I don’t know whether to be excited or frightened. About a month before my 45th birthday, I signed up for a University of Chicago Graham school noncredit class — basic creative writing.
I have taken a few other continuing education courses, two on copyediting and one with Roger Ebert on film noir. In the late 1990s, I enrolled in an online course on short story writing, but for various reasons I didn’t become as involved as I should have and did not finish it.
So this will be my first serious (I hope) attempt to unlock my creative abilities. I admit it — I need help.
That’s really the heart of my problem; I am not convinced I have any abilities. If I do, they have been buried so deep for so long that they have probably atrophied, asphyxiated, and rotted away by now, leaving behind me, a shell of a human being with no talents to call her own.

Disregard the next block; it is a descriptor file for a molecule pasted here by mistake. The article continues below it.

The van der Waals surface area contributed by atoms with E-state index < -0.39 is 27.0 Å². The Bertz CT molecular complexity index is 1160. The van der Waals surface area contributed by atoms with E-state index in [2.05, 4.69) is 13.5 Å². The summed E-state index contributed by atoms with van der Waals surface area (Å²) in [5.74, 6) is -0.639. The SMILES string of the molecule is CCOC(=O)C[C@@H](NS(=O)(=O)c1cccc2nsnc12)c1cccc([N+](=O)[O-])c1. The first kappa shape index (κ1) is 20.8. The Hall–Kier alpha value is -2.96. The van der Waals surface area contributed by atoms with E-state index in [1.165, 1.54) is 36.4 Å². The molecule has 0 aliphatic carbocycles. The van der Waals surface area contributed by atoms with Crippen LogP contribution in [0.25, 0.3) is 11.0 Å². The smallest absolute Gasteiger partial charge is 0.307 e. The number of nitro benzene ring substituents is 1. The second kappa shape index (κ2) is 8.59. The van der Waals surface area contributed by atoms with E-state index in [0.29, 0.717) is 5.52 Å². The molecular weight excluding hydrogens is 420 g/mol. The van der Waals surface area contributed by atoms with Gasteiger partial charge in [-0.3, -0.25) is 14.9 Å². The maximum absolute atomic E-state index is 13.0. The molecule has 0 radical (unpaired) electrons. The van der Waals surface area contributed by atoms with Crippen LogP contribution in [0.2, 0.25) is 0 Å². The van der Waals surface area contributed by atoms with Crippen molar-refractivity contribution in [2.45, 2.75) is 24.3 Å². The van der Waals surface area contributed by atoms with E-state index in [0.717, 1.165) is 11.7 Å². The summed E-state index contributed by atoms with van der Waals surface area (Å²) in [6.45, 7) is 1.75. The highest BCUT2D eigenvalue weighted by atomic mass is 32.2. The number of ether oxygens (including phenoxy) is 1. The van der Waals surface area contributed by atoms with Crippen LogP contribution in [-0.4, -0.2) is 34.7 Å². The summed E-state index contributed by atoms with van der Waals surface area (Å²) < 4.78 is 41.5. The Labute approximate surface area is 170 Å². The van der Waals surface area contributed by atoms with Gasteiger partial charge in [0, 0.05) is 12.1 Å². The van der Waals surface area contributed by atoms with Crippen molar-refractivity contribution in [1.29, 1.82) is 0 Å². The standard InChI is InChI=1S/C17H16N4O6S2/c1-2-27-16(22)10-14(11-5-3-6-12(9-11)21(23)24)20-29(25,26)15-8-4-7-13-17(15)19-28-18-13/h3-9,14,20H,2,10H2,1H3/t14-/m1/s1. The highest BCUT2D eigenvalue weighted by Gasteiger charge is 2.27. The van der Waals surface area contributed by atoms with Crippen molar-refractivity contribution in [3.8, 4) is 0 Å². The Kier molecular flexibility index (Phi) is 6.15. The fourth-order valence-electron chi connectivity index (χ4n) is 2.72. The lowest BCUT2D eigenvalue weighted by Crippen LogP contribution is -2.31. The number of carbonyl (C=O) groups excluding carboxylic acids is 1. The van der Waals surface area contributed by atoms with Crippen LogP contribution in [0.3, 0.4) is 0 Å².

Often I feel like I deserve no more than to be a corporate wage slave, and every effort to rise above that lot, to do something worthwhile, would be wasted. At other times, though, I feel like there are important things to be said or revealed, or contemplated, but I can’t think them all through. They, like so much about life, elude me.
I don’t know what this class can or will do for me. I don’t expect it to turn me into a good writer, or even a competent one. I do hope that it does, or at least that it helps me find my voice and perhaps some stories to tell. Finally.